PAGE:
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prove this identity:

$(1-x)^{-k} = \sum\limits_{i>=0} \binom {n+k-1} {k-1} x^n $

using induction.

Verification for k=1 is trivial. assuming k= i, proving the identity when k=i+1 is something i am having problem with.

This is what i have done:

$$\begin{align*} \sum_{n\ge 0}\binom{n+k}kx^n&=\sum_{n\ge 0}\left(\binom{n+k-1}{k-1}+\binom{n+k-1}k\right)x^n\\ &=(1-x)^{-k}+\sum_{n\ge 0}\binom{n+k-1}kx^n\\ &=(1-x)^{-k}+\sum_{n\ge 1}\binom{n+k-1}kx^n\\ &=(1-x)^{-k}+x\sum_{n\ge 1}\binom{n+k-1}kx^{n-1}\\ &=(1-x)^{-k}+x\sum_{n\ge 0}\binom{n+k}kx^n\;. \end{align*}$$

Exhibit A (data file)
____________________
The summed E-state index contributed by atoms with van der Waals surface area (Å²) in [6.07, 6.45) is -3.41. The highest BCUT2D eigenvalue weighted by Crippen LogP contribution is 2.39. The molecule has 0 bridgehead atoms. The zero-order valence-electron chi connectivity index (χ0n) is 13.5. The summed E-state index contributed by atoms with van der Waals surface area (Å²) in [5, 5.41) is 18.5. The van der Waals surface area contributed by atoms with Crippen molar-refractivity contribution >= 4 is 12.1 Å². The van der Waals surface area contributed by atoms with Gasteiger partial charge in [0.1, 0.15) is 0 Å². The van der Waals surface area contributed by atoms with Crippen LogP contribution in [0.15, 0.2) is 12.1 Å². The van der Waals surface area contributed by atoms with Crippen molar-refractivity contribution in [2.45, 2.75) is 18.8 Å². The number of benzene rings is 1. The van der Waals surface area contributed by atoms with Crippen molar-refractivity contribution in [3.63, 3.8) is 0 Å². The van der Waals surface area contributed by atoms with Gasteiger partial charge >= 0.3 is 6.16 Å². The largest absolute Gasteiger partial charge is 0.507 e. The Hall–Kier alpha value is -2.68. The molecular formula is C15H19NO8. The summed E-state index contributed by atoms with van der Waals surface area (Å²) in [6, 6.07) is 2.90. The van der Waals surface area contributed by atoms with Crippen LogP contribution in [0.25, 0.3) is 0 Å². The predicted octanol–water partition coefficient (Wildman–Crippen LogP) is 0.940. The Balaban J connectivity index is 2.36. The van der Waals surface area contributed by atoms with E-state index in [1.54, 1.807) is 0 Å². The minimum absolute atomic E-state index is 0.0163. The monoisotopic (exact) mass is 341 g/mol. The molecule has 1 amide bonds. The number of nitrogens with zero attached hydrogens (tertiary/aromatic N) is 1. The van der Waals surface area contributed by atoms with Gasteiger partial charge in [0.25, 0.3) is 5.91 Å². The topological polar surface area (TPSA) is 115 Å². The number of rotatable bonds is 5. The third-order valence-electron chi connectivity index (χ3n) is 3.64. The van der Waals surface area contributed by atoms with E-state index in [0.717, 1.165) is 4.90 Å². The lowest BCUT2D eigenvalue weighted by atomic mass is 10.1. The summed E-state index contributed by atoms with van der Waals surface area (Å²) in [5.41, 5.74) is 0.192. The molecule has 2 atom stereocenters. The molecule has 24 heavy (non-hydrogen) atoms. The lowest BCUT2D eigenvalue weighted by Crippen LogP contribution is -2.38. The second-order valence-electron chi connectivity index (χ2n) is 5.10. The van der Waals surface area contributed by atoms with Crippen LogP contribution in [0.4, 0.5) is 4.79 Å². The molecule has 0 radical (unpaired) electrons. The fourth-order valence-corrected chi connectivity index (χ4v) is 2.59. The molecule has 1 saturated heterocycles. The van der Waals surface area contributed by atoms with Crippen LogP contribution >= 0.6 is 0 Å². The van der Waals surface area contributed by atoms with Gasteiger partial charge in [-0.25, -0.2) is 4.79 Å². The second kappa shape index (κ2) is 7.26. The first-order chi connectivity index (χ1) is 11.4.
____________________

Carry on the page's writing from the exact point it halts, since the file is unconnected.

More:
how do i finish the proof?

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2 Answers 2

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You are in the right direction,

On solving for $$\sum_{n\ge 0}\binom{n+k}kx^n\;.$$

You get that $$\sum_{n\ge 0}\binom{n+k}kx^n\;= (1-x)^{-k-1}$$

And that is what you needed to prove. You are done:)

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You’re practically done: just solve your equation for

$$\sum_{n\ge 0}\binom{n+k}kx^n\;.$$

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